Melatonin is a natural hormone which is used by all mammals to indicate that darkness is approaching and that it is time for rest. Research has suggested that the longer hours of darkness cause an imbalance to the melatonin rhythm and this is why people become more lethargic in the darker months (Brown, Pandi-Perumal, Trakht & Cardinali, 2010).

Bright light therapy and dawn simulation both attempt to fix the melatonin imbalance and rhythm and restore proper sleep and mood ((Avery, Eder, Bolte, Hellekson, Dunner, Vitiell & Prinz, 2001; Terman, Terman & Cooper, 2001). To help reset the melatonin rhythm, bright light treatment is best administered in the morning eight and a half hours after melatonin onset(Terman et al., 2001). Bright light therapy has been criticised for the inconvenience caused to the patient.

Dawn simulation has been suggested as a better for the treatment of SAD (Avery et al, 2001). Dawn simulation is the use of dim lights slowly increasing in intensity until the patient wakes up and simulates the rising of the sun in the morning (Avery et al., 2001). Compliance of the patient is greater with dawn simulation than bright light therapy because it saves time and is very convenient (Avery et al., 2001).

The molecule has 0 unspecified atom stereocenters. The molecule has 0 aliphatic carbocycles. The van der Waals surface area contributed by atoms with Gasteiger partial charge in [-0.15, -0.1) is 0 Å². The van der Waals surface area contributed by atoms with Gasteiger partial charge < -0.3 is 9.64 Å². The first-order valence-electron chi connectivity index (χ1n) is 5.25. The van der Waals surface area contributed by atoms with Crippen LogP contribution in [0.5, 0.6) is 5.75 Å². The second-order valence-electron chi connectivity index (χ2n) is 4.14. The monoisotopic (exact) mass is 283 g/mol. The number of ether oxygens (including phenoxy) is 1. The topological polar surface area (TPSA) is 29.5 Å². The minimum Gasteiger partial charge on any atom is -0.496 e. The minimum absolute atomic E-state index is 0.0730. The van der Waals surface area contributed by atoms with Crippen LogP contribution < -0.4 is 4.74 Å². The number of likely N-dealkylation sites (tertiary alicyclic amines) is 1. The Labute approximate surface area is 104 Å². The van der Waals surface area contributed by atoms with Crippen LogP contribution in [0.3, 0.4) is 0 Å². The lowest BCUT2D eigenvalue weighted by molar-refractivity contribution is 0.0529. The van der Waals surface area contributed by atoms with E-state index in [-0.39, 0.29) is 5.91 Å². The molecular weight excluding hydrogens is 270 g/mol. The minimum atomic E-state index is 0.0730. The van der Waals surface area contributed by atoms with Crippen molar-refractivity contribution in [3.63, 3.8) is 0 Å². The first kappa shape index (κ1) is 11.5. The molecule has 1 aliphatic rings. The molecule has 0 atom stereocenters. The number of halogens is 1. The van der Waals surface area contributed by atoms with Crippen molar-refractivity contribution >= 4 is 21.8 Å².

Use nature to improve your life

Having knowledge of SAD can help you identify if this applies to you and what natural light treatments are available. Read "Winter Blues: Everything You Need to Know to Beat Seasonal Affective Disorder" by Norman Rosenthal for more information. You should consult your doctor or psychologist for further information and diagnosis of SAD.

Green exercise[edit]

Table 1. Components of Green Exercise

Physical activity and exposure to nature both have positive effects on psychological well-being and physical health (Pretty, Peacock, Sellens & Griffin, 2005). Table 1 shows the components that define green exercise. Combining physical exercise and exposure to nature it termed green exercise and may promote even better physical and mental health than either one alone. Green_exercise incorporates environmental aesthetics and restorative environments. Engagement with nature can be seen on three levels (Mackay & Neill, 2010): viewing nature, being in the presence of nature, and being involved in nature. Green exercise is about being involved in nature. Gardening, jogging outdoors, watersports and mountain biking can be considered as green exercise.

Exercise and projected scenes: Pretty et al. 2005

Condition Example
Control No Image
Rural Pleasant Trees, fields etc
Urban Pleasant Cityscape with natural features ie city parks
Rural Unpleasant Broken down cars in the bush etc
Urban Unpleasant Broken windows, wire fencing etc

There were five conditions with 20 participants. In four of the conditions 30 scenes were projected onto a wall whilst the participants exercised on a treadmill. Blood pressure, self-esteem and mood were measured before and after the exercise.